welcome to Club Mel, a semi-regular column by our editor Mel Ottenberg. This week on Club Mel we have new New York techno legend TT releasing a really hot new techno mix perfect for jogging, partying, fucking, dancing or just enjoying techno. TT also came to Club Mel for a glass of IRL water and a ki.
TT: Mel, hello.
MEL OTTENBERG: Wait, this is the first time that a Club Mel has been hosted at Club Mel, so welcome to Club Mel, TT.
TT: Post COVID, Club Mel, we’re here.
OTTENBERG: We are here. In fact, we met in the midst of COVID. I broke down ONE night and went out, ONCE, and we met. You were a bitch and you gave me all this attitude, and I was like, “Thank God I’m at a party with techno and this stranger is giving me an attitude.” I need this.”
TT: Oh my god. You had me in a rare form that night.
OTTENBERG: It took attitude.
TT: I’m sure I played an inspiring set, and that explained the meanness.
OTTENBERG: You certainly did. And when we met, you were sitting on the cooler that had the only bottle of water that the 800 people there wanted.
TT: I remember that. It was a really special night on this rooftop.
OTTENBERG: And now you’ve made an amazing mix for Club Mel. I just wanna tell you it’s a good mix for fucking. I use it as a soundtrack.
TT: I tried that too.
OTTENBERG: I did more than try it. It works, the results are there.
TT: The most ideal.
OTTENBERG: So what are we into these days? What kind of music are we right now? What’s the vibe?
TT: The atmosphere is constantly changing. I’ve been playing mostly for the last six straight weeks, which is way too much. Maybe I’m a little exhausted musically, or technically, but I’m turning to classical these days. I just started taking piano lessons two weeks ago.
TT: I am obsessed. That’s where my ear is right now, using another genre to learn more about my genre, instead of just hammering my ear with techno. When I step back to play something, I want to approach it in a new way.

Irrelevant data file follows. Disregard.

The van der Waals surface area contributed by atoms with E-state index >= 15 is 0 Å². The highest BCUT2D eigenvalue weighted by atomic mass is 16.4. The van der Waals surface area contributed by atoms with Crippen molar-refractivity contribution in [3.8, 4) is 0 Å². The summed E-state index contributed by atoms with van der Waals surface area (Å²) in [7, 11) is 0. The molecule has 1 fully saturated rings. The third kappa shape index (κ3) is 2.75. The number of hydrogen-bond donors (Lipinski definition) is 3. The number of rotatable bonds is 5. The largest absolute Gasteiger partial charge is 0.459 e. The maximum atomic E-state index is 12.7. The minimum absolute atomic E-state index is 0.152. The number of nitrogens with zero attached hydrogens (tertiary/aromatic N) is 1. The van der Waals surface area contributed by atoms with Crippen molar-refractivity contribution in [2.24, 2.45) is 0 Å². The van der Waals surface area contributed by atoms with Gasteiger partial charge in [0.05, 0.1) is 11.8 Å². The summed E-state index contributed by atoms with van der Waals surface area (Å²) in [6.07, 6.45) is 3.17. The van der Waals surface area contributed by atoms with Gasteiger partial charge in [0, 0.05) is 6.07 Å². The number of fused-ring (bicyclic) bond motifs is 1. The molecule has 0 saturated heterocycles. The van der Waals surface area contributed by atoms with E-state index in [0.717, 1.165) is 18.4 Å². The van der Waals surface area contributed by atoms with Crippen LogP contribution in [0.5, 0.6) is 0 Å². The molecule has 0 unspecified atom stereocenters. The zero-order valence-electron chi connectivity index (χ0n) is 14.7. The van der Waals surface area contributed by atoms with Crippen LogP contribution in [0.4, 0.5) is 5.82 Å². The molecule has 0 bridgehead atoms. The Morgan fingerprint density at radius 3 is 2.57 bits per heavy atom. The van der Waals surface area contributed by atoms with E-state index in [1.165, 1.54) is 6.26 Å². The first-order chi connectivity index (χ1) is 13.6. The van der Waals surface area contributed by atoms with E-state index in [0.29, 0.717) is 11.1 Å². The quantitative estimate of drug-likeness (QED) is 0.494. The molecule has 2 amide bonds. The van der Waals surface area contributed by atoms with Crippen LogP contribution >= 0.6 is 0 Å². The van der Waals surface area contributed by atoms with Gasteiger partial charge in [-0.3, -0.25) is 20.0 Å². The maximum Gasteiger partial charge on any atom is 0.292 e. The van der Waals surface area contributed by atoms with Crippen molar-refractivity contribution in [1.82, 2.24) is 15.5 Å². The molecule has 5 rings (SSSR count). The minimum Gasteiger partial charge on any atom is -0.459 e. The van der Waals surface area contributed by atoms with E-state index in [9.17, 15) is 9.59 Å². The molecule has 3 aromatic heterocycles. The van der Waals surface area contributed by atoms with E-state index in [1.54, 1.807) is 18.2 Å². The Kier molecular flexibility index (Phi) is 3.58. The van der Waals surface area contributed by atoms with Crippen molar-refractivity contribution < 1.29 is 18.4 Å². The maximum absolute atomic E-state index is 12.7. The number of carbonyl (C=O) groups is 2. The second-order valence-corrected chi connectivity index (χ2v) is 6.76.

OTTENBERG: Who are the techno gods for you?
TT: All my friends. A friend of mine named Shaka is the role model for me. DJ IBON, DJ and producer, is there for me. Also Schacke, who played a fundamental role in establishing the Copenhagen / Scandinavian sound. There’s also this bunch of kids from Malmo, Sweden, doing some really fast, tough, trippy techno. Basically anywhere in Scandinavia is great for me, especially Copenhagen and MalmÃ¶.
OTTENBERG: So Scandinavia is where cool tech comes from.
TT: Yeah. The raves are amazing.
OTTENBERG: There are two main reasons I do Club Mel. First of all, I like DJs. Second, I need new music, because I’ve been listening to the same old-fashioned house music since grade 10, and the same techno since college. I had so much fun at this party we danced at with Honcho. This club these days is awesome.
TT: Yeah, even though you missed my set for that.
OTTENBERG: What time did you play?
TT: Like, 3:00 a.m.
OTTENBERG: I was still sleeping.
TT: Because you arrived at 7:00 am.
OTTENBERG: I did, actually. I have eight hours. I’ll show up fresh at your next concert. But it must be something after hours, early in the morning, because I can’t stand a nap. A full night’s sleep and then losing your shirt at the rave is the best thing in the world.
OTTENBERG: New York was so amazing this summer. We were both here. It was, I think, the greatest feeling I have ever had in New York.
TT: I couldn’t agree more.
OTTENBERG: Are we going to dance together again this fall?
TT: I mean, I’m going to offer this opportunity through my party, which is going to be a month from now.
OTTENBERG: Does it look like something from Ridgewood, or are we going further?
TT: We used to go a lot further, but now we’re looking at a space in Manhattan.
OTTENBERG: I would love that, considering that Club Mel is in Manhattan.
TT: But when it comes to reservations, I’m actually only playing in the next six weeks. I haven’t had anything in the United States for a while. I have a fabulous thing coming to Paris, but it’s not until November. I’m going to play at the Palais de Tokyo.
OTTENBERG: Oh. Love.
TT: It’s going to be crazy.
OTTENBERG: Exciting. I like going out in Paris. I’m going to Paris this weekend. I haven’t left America since I went to the last Berghain Sunday before the apocalypse. You were there, right?
TT: I was there! 8 March.
OTTENBERG: We didn’t know each other, but we found out later that we were both there at the same time. It was beyond.
TT: Yeah, I really felt like it was the last Berghain. It was really special. I’m not always crazy about the music there, but that night it was just give and give and give.